Wednesday, January 15, 2014



IWS Documented News Service


Institute for Workplace Studies----------------- Professor Samuel B. Bacharach

School of Industrial & Labor Relations-------- Director, Institute for Workplace Studies

Cornell University

16 East 34th Street, 4th floor---------------------- Stuart Basefsky

New York, NY 10016 -------------------------------Director, IWS News Bureau


Organisation for Economic Cooperation and Development (OECD)




[read online, 138 pages]


Structural reforms to improve the business climate are key to raising potential growth and economic resilience. As energy prices stagnate and labour and capital become fully utilised, growth is falling behind pre‑crisis rates. Making the economy stronger, more balanced, and less dependent on volatile rents from natural resource extraction is therefore a key challenge. This requires higher productivity growth and greater energy efficiency, both driven by competition, stronger investment and better matching of skills and jobs. The sequencing, political economy and implementation of structural reforms are all important.

The strong macroeconomic framework needs further improvements. The new fiscal rule has anchored budgetary policies, but there are loopholes due to the possibility of tapping into oil funds, providing guarantees and shifting unfunded spending obligations on regions. Increasing attention is being paid to public sector efficiency. The monetary policy framework benefits from the transition to inflation targeting and a flexible exchange rate regime, although the importance of administered and food prices in inflation increase transparency requirements. The banking sector is stable but a consumer credit boom poses risks.


Economy too dependent on natural resources -- graph
Download underlying data from graph

Improving the business climate is most urgent. The authorities seem to have become more energetic on fighting corruption and strengthening the legal protection of businesses. However, capital outflows and the low market valuation of Russian companies suggest that business is not yet fully convinced. Law enforcement appears to be uneven, whistleblower protection is weak, and civil society organisations and non‑aligned media face constraints. Red tape has been reduced, and recently adopted federal initiatives tackle many administrative barriers. There has been less progress on the regional level. Governance of state‑owned enterprises has improved somewhat, but privatisation plans were recently downsized. Notwithstanding WTO accession in 2012, market opening is meeting resistance. Transport system bottlenecks pose barriers to more geographically balanced growth.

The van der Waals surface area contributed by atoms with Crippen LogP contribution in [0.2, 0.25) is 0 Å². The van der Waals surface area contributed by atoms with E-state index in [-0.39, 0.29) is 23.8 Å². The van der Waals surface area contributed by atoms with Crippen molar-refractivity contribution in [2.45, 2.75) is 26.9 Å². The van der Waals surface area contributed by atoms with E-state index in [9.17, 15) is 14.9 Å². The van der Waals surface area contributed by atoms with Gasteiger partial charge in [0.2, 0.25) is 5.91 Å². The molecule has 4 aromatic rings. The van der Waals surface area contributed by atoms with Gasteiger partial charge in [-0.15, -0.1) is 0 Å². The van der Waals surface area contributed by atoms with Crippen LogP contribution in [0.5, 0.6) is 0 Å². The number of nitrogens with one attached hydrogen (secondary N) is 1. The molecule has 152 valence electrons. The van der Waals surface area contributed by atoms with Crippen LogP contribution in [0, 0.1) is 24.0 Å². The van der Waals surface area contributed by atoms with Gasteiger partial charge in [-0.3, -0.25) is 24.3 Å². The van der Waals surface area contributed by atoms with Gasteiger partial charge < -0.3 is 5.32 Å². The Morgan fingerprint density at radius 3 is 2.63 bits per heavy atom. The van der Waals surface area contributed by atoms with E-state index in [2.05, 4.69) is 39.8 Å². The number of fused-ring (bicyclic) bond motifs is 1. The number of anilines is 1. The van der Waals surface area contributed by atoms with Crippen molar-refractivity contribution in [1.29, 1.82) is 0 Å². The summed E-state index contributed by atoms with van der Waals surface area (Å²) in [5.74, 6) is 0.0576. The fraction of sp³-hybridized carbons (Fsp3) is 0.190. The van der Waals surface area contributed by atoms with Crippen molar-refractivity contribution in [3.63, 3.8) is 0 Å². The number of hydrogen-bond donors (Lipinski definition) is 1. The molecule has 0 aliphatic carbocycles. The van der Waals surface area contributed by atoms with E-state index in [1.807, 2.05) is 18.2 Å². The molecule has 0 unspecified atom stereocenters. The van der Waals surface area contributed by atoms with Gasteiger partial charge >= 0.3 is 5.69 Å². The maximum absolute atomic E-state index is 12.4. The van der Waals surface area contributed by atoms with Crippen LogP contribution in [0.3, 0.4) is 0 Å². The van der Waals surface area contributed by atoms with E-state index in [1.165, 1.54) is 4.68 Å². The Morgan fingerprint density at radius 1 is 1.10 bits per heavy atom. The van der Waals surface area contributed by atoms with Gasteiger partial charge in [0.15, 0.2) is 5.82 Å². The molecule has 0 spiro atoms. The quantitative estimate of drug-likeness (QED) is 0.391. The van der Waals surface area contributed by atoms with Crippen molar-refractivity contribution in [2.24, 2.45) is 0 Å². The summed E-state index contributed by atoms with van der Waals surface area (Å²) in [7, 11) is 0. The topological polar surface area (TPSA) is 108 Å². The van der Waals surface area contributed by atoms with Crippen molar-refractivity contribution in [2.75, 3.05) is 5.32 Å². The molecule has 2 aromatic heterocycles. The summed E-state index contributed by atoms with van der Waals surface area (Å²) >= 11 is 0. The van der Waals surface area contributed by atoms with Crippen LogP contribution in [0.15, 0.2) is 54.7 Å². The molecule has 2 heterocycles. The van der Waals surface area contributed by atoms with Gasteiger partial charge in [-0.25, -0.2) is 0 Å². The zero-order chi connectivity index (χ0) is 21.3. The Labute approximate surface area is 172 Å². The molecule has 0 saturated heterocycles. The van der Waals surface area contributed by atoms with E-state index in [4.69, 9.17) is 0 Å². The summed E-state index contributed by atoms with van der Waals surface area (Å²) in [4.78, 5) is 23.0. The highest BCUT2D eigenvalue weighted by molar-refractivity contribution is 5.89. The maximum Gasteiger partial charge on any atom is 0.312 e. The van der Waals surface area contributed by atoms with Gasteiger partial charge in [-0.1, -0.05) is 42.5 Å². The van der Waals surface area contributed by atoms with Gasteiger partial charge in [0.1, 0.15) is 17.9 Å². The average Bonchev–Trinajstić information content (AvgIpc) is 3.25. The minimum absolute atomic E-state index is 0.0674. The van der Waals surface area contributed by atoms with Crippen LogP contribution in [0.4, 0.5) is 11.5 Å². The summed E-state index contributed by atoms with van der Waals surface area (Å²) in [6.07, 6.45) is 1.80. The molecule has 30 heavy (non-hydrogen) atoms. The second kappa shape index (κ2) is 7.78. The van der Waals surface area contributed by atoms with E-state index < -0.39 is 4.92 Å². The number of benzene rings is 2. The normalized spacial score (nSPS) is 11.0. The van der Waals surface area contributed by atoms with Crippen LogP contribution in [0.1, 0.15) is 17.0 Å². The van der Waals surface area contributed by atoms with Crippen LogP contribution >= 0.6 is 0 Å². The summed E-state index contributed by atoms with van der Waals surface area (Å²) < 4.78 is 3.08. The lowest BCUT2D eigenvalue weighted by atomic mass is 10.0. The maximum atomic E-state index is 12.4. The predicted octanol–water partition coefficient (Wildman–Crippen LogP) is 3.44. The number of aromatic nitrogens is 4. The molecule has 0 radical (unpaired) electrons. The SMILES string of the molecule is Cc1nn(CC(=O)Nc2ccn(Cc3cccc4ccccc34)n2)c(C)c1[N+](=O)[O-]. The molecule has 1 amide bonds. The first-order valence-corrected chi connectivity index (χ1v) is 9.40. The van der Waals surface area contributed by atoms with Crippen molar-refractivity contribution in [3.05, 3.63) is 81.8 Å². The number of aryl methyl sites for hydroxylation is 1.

Stronger and more sustainable growth is not possible without better use of skills and stronger innovation. Considerable resources are employed in low‑productivity activities. Lifelong learning, activation programmes and temporary income support remain underdeveloped. Excessive labour turnover undermines on the job learning and contributes to the low level of innovation activities. Social partner institutions are weak and the enforcement of collective agreements is limited. While education enrolment rates are very high, insufficient quality and poor links with the business sector limit the supply of employable skills. Public spending on education is low and the high inequality of educational opportunities adds to the problem. Despite a long tradition of scientific excellence, Russia performs worse than most OECD countries in term of scientific output and patents, which is partly linked to the unfinished reform of the public R&D sector. Firms rarely see innovation as part of their business model. Innovation policies have recently become more focused at firms but results are not yet visible.



This information is provided to subscribers, friends, faculty, students and alumni of the School of Industrial & Labor Relations (ILR). It is a service of the Institute for Workplace Studies (IWS) in New York City. Stuart Basefsky is responsible for the selection of the contents which is intended to keep researchers, companies, workers, and governments aware of the latest information related to ILR disciplines as it becomes available for the purposes of research, understanding and debate. The content does not reflect the opinions or positions of Cornell University, the School of Industrial & Labor Relations, or that of Mr. Basefsky and should not be construed as such. The service is unique in that it provides the original source documentation, via links, behind the news and research of the day. Use of the information provided is unrestricted. However, it is requested that users acknowledge that the information was found via the IWS Documented News Service.



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